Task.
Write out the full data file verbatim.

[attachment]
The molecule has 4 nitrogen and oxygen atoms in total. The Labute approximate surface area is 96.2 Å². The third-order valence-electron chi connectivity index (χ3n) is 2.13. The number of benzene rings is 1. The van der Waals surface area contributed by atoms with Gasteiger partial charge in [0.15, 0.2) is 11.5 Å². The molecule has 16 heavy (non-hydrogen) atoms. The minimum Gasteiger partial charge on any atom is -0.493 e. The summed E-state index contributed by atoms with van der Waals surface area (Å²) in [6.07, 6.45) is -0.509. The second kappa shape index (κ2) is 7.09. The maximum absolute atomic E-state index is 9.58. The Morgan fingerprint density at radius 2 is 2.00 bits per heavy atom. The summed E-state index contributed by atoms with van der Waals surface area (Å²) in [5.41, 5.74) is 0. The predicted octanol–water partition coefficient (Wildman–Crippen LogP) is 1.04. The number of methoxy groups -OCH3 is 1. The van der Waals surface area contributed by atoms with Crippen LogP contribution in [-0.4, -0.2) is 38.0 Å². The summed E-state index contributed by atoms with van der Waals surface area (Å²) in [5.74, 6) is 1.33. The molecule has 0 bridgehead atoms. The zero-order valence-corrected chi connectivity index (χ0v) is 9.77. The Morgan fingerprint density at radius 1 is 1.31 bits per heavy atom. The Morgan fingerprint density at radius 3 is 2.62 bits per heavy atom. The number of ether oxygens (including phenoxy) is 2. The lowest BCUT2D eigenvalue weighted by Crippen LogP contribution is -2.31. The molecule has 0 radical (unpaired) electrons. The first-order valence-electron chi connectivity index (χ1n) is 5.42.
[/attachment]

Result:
The molecule has 4 nitrogen and oxygen atoms in total. The Labute approximate surface area is 96.2 Å². The third-order valence-electron chi connectivity index (χ3n) is 2.13. The number of benzene rings is 1. The van der Waals surface area contributed by atoms with Gasteiger partial charge in [0.15, 0.2) is 11.5 Å². The molecule has 16 heavy (non-hydrogen) atoms. The minimum Gasteiger partial charge on any atom is -0.493 e. The summed E-state index contributed by atoms with van der Waals surface area (Å²) in [6.07, 6.45) is -0.509. The second kappa shape index (κ2) is 7.09. The maximum absolute atomic E-state index is 9.58. The Morgan fingerprint density at radius 2 is 2.00 bits per heavy atom. The summed E-state index contributed by atoms with van der Waals surface area (Å²) in [5.41, 5.74) is 0. The predicted octanol–water partition coefficient (Wildman–Crippen LogP) is 1.04. The number of methoxy groups -OCH3 is 1. The van der Waals surface area contributed by atoms with Crippen LogP contribution in [-0.4, -0.2) is 38.0 Å². The summed E-state index contributed by atoms with van der Waals surface area (Å²) in [5.74, 6) is 1.33. The molecule has 0 bridgehead atoms. The zero-order valence-corrected chi connectivity index (χ0v) is 9.77. The Morgan fingerprint density at radius 1 is 1.31 bits per heavy atom. The Morgan fingerprint density at radius 3 is 2.62 bits per heavy atom. The number of ether oxygens (including phenoxy) is 2. The lowest BCUT2D eigenvalue weighted by Crippen LogP contribution is -2.31. The molecule has 0 radical (unpaired) electrons. The first-order valence-electron chi connectivity index (χ1n) is 5.42.